Background. Community pharmacies rely on Prescription Monitoring Programs (PMP) to identify opioid-related risk. A validated PMP-based opioid-risk algorithm does not exist. The PharmScreen study (CTN-0093; NCT03936985) was designed to independently validate the Narcotic Score, a PMP risk metric (NS Metric), developed/deployed by the largest US PMP vendor (42/50 states) as a universal screen.
Design. A one-group, cross-sectional, web-based health assessment. Setting. Within 19 pharmacies from a large US chain, patients picking-up opioid medications were offered study information. Assessments. Self-report assessments included: demographics; the WHO Alcohol, Smoking, and Substance Involvement Screening Test (ASSIST); Short Form-12 (for general health); and Brief Pain Inventory. The PMP vendor provided participants' NS metric scores. Analyses. With the ASSIST as the gold-standard: machine learning determined optimal NS Metric risk thresholds; Receiver Operating Characteristic curves and Spearman (P) and Kappa (K) coefficients analyzed concurrent validity. Regression analyses evaluated participant characteristics associated with NS Metric misclassification.
Participants. A total of 1,464 individuals completed the assessment. Participants were on average ~49 years old (SD=14.9), primarily White (92.5%), and female (61.9%). The NS metric showed fair concurrent validity (Area Under the Curve≥0.70; K=0.35; P=0.37, p<0.001). The ASSIST and NS metric categorized 36.9% of participants as low-risk (i.e., not needing screening/intervention) and 32.2% as moderate/high-risk (i.e., needing screening/intervention). Further, 17.1% were categorized as moderate/high NS metric risk but low ASSIST risk-these participants reported disability (OR=3.12), poor general health (OR=0.66), and/or greater pain severity/interference (OR=1.12/1.09; all p<0.05)-with 85.5% reporting current moderate/high pain (i.e., needing unmanaged-pain screening/intervention). Finally, 13.7% were categorized as moderate/high ASSIST risk but low NS metric risk-these participants reported greater overdose history (OR=1.24) and/or illicit substance use (OR=1.81-12.66; all p<0.05).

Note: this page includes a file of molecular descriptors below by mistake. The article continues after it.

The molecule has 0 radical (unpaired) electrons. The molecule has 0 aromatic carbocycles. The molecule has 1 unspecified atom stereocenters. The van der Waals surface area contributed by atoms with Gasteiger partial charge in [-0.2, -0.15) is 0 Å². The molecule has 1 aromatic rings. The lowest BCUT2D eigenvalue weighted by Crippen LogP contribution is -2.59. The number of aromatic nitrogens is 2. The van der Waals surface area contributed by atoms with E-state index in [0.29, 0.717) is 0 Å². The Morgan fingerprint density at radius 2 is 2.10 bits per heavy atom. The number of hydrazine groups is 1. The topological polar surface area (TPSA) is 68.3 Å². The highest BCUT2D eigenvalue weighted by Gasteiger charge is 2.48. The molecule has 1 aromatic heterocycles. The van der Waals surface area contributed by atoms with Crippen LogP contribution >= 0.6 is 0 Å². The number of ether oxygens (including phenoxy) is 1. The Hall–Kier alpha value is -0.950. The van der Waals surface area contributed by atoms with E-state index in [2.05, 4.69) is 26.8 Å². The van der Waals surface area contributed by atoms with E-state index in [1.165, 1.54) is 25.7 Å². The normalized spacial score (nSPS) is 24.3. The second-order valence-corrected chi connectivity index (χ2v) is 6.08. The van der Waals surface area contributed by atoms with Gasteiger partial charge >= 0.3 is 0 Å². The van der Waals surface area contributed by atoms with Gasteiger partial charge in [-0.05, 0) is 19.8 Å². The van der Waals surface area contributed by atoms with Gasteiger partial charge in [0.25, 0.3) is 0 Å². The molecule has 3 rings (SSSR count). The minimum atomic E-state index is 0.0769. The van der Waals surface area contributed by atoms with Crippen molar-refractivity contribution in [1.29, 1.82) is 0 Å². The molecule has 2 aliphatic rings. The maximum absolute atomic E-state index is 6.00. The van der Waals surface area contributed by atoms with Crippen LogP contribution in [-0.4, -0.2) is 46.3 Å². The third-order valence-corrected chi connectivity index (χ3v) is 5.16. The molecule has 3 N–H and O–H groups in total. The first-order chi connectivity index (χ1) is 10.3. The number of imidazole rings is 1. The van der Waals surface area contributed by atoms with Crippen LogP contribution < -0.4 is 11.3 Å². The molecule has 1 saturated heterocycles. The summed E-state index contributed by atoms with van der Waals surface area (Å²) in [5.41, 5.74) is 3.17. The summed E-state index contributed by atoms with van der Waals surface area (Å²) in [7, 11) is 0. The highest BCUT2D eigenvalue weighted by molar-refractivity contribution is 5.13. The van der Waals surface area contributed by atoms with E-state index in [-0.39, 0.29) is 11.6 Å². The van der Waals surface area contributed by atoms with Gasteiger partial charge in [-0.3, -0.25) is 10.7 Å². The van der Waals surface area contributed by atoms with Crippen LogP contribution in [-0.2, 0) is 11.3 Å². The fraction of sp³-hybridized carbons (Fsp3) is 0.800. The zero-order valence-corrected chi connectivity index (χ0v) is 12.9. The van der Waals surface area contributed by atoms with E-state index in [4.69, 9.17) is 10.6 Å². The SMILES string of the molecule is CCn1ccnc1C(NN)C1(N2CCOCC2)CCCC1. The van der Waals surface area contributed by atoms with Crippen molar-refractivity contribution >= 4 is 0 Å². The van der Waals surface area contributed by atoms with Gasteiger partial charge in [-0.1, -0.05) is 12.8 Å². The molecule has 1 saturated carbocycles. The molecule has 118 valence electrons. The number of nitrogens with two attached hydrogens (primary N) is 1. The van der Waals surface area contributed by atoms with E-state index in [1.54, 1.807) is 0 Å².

Discussion. While possibly not a strong identifier of non-opioid substance use, the NS metric could serve as a universal prescription opioid-risk screener given its: low burden relative to other "quick-screens" (i.e., no direct patient assessment); high accuracy in identifying low-risk patients and those needing opioid use/unmanaged pain screening/intervention; and broad US availability.